We lost Max to kidney failure in 2007.  One day he was fine; the next day he couldn’t walk straight.  It was easy to make the decision to end his suffering.  Twink acted a little lost so we adopted Alexander the Great…Alex for short. He provided a challenge for Twink.  He also helped to keep Twink’s weight under control by his sneak attacks and their mad runs through the house.

About 18 months ago, Twink collapsed.  We rushed him to our vet…but he recovered by the time we got there. The tests were normal. It happened 2-3 times more and they referred us to a “specialty” hospital. We met Dr. Marshall a feline cardiologist who told us he had heart disease. She prescribed Sotalol to stop his attacks.

We were told that Twink was on borrowed time.  We decided as long as his good days outnumbered the bad…and he wasn’t in obvious pain…we’d do whatever it took to keep him healthy. Last month, Twink had an attack…he recovered slowly. Last week, he had another attack…but by the end of the week, he rallied.  Sunday, he was sick again. Yesterday, we could barely get the meds down him.  Today, we made the decision that we had been dreading.  His bad days were exceeding the good.  His eyes were cloudy and pain filled.

I didn’t want to leave him to go to work this morning. He could barely walk across the floor.  I came home from work for lunch. I called my boss and told her I would have to take the rest of the day off.  Twink slept on my lap until Chris got home.  We knew it was time.  We called our vet’s and they told us that we didn’t need an appointment.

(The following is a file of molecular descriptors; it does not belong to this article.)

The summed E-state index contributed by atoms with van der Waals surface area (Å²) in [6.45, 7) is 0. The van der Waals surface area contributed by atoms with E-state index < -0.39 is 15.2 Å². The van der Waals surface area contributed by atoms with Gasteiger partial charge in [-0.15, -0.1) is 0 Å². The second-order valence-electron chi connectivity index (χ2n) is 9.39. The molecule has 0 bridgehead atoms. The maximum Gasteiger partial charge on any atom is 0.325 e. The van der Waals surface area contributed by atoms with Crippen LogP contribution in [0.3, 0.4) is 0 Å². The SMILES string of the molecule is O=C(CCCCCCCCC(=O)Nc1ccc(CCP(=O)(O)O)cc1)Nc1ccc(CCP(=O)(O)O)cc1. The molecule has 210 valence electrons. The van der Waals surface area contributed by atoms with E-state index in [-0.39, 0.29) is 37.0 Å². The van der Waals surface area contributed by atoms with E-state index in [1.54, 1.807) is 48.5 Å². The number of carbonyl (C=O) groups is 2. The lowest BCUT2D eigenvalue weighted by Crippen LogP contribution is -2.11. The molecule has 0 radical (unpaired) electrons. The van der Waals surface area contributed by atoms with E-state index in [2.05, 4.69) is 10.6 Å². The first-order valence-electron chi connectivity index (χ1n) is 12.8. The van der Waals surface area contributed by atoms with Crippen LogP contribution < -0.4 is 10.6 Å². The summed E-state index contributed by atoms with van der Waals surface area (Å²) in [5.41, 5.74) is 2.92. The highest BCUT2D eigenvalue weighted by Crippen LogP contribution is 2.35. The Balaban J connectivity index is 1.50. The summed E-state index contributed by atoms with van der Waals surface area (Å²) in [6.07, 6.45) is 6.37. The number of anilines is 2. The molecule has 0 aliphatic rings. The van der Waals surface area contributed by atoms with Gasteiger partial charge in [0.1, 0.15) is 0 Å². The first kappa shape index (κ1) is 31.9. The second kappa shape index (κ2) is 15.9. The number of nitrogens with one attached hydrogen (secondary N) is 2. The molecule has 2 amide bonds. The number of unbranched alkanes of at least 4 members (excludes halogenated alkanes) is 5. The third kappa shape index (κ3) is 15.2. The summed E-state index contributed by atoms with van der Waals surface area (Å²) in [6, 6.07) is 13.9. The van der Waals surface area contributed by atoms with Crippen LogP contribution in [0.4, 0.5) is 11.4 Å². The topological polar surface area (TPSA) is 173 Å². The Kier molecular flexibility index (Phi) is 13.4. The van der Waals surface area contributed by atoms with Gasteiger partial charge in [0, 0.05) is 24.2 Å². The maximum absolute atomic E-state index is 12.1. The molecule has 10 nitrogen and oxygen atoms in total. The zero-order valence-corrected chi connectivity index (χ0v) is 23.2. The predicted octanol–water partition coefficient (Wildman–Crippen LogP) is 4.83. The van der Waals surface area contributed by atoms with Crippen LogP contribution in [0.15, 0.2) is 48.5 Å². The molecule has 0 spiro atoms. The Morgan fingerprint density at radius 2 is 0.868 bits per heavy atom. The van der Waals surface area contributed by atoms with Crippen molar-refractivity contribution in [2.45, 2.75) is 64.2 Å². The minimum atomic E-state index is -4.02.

As we left for the vet, Twink walked around outside…sniffing the grass and flowers.  I picked him up and held him as we made the trip to the vet. Once again, his eyes cleared up…he seemed to have more energy…but we made the hard choice that it was only for a few hours…until his next attack.

We weighed him before taking him into the emergency room.  He used to weigh a robust 14 pounds 8 ounces. He was down to 8 pounds and 6 ounces.
The vet came in and injected him and ended his suffering. Tonight, Chris and I grieve…and remember our four legged friend…our child in fur, Twinkletoes.

Tuesday, January 24, 2012

Your House

This Is so true that I can't decide if it's funny!!!



Your House As Seen








Your County's Tax


                    you don't send this to five friends right away, there will
                    be five fewer people laughing in the world and goodness
                    knows we all need a laugh right

Saturday, January 7, 2012

Saturday Music Memories Featuring Sam the Sham and the Phaorahs

 Oh That's Good, No That's Bad



 The Phantom

Little Red Riding Hood

Wooly Bully